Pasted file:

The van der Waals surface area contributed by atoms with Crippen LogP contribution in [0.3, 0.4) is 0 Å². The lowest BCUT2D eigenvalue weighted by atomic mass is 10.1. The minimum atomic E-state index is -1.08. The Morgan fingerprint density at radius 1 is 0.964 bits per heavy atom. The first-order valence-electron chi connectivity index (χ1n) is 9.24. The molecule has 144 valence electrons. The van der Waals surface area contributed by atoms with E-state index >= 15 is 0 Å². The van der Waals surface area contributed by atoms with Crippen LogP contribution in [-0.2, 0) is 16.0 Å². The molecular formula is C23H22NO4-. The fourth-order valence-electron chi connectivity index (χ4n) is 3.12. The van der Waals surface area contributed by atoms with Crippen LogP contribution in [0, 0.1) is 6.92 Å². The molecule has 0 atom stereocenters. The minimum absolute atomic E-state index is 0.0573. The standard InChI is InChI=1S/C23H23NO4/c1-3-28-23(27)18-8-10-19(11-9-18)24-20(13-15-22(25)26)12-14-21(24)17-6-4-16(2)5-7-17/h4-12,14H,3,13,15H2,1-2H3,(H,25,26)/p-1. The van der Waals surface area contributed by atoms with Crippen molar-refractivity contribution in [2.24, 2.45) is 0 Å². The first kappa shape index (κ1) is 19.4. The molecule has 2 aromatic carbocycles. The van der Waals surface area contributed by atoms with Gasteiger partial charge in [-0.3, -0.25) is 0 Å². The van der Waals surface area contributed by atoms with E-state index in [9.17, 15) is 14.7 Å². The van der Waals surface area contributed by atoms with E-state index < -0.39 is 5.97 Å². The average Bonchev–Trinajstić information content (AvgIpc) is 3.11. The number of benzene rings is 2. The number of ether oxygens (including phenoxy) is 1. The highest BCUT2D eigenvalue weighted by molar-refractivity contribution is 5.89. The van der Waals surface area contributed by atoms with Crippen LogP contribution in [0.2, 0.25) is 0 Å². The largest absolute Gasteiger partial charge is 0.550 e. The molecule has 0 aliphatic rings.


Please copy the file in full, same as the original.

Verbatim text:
The van der Waals surface area contributed by atoms with Crippen LogP contribution in [0.3, 0.4) is 0 Å². The lowest BCUT2D eigenvalue weighted by atomic mass is 10.1. The minimum atomic E-state index is -1.08. The Morgan fingerprint density at radius 1 is 0.964 bits per heavy atom. The first-order valence-electron chi connectivity index (χ1n) is 9.24. The molecule has 144 valence electrons. The van der Waals surface area contributed by atoms with E-state index >= 15 is 0 Å². The van der Waals surface area contributed by atoms with Crippen LogP contribution in [-0.2, 0) is 16.0 Å². The molecular formula is C23H22NO4-. The fourth-order valence-electron chi connectivity index (χ4n) is 3.12. The van der Waals surface area contributed by atoms with Crippen LogP contribution in [0, 0.1) is 6.92 Å². The molecule has 0 atom stereocenters. The minimum absolute atomic E-state index is 0.0573. The standard InChI is InChI=1S/C23H23NO4/c1-3-28-23(27)18-8-10-19(11-9-18)24-20(13-15-22(25)26)12-14-21(24)17-6-4-16(2)5-7-17/h4-12,14H,3,13,15H2,1-2H3,(H,25,26)/p-1. The van der Waals surface area contributed by atoms with Crippen molar-refractivity contribution in [2.24, 2.45) is 0 Å². The first kappa shape index (κ1) is 19.4. The molecule has 2 aromatic carbocycles. The van der Waals surface area contributed by atoms with Gasteiger partial charge in [-0.3, -0.25) is 0 Å². The van der Waals surface area contributed by atoms with E-state index in [9.17, 15) is 14.7 Å². The van der Waals surface area contributed by atoms with E-state index < -0.39 is 5.97 Å². The average Bonchev–Trinajstić information content (AvgIpc) is 3.11. The number of benzene rings is 2. The number of ether oxygens (including phenoxy) is 1. The highest BCUT2D eigenvalue weighted by molar-refractivity contribution is 5.89. The van der Waals surface area contributed by atoms with Crippen LogP contribution in [0.2, 0.25) is 0 Å². The largest absolute Gasteiger partial charge is 0.550 e. The molecule has 0 aliphatic rings.